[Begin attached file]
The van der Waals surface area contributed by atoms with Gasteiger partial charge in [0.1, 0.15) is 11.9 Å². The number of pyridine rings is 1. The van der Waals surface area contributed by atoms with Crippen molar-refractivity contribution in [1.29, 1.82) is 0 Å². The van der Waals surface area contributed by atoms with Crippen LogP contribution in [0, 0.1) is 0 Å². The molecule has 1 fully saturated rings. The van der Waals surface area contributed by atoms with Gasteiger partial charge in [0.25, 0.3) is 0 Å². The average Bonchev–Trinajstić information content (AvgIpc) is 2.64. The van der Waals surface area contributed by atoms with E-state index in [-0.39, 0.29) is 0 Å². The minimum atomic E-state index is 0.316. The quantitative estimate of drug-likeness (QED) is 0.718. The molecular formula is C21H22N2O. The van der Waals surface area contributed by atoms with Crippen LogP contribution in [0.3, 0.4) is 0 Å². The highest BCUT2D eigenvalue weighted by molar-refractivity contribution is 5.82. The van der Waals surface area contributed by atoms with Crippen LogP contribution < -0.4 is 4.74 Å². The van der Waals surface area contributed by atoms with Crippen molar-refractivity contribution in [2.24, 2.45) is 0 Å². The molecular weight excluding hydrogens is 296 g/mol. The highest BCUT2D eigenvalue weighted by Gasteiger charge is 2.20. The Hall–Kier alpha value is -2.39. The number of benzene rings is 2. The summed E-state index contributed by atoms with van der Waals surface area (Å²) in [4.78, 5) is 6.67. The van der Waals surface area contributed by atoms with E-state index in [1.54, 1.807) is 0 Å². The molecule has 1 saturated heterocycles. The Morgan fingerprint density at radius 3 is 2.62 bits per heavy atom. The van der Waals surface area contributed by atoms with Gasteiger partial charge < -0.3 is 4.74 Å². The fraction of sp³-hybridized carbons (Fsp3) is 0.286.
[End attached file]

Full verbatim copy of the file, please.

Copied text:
The van der Waals surface area contributed by atoms with Gasteiger partial charge in [0.1, 0.15) is 11.9 Å². The number of pyridine rings is 1. The van der Waals surface area contributed by atoms with Crippen molar-refractivity contribution in [1.29, 1.82) is 0 Å². The van der Waals surface area contributed by atoms with Crippen LogP contribution in [0, 0.1) is 0 Å². The molecule has 1 fully saturated rings. The van der Waals surface area contributed by atoms with Gasteiger partial charge in [0.25, 0.3) is 0 Å². The average Bonchev–Trinajstić information content (AvgIpc) is 2.64. The van der Waals surface area contributed by atoms with E-state index in [-0.39, 0.29) is 0 Å². The minimum atomic E-state index is 0.316. The quantitative estimate of drug-likeness (QED) is 0.718. The molecular formula is C21H22N2O. The van der Waals surface area contributed by atoms with Crippen LogP contribution in [0.3, 0.4) is 0 Å². The highest BCUT2D eigenvalue weighted by molar-refractivity contribution is 5.82. The van der Waals surface area contributed by atoms with Crippen LogP contribution < -0.4 is 4.74 Å². The van der Waals surface area contributed by atoms with Crippen molar-refractivity contribution in [2.24, 2.45) is 0 Å². The molecular weight excluding hydrogens is 296 g/mol. The highest BCUT2D eigenvalue weighted by Gasteiger charge is 2.20. The Hall–Kier alpha value is -2.39. The number of benzene rings is 2. The summed E-state index contributed by atoms with van der Waals surface area (Å²) in [4.78, 5) is 6.67. The van der Waals surface area contributed by atoms with E-state index in [1.54, 1.807) is 0 Å². The molecule has 1 saturated heterocycles. The Morgan fingerprint density at radius 3 is 2.62 bits per heavy atom. The van der Waals surface area contributed by atoms with Gasteiger partial charge < -0.3 is 4.74 Å². The fraction of sp³-hybridized carbons (Fsp3) is 0.286.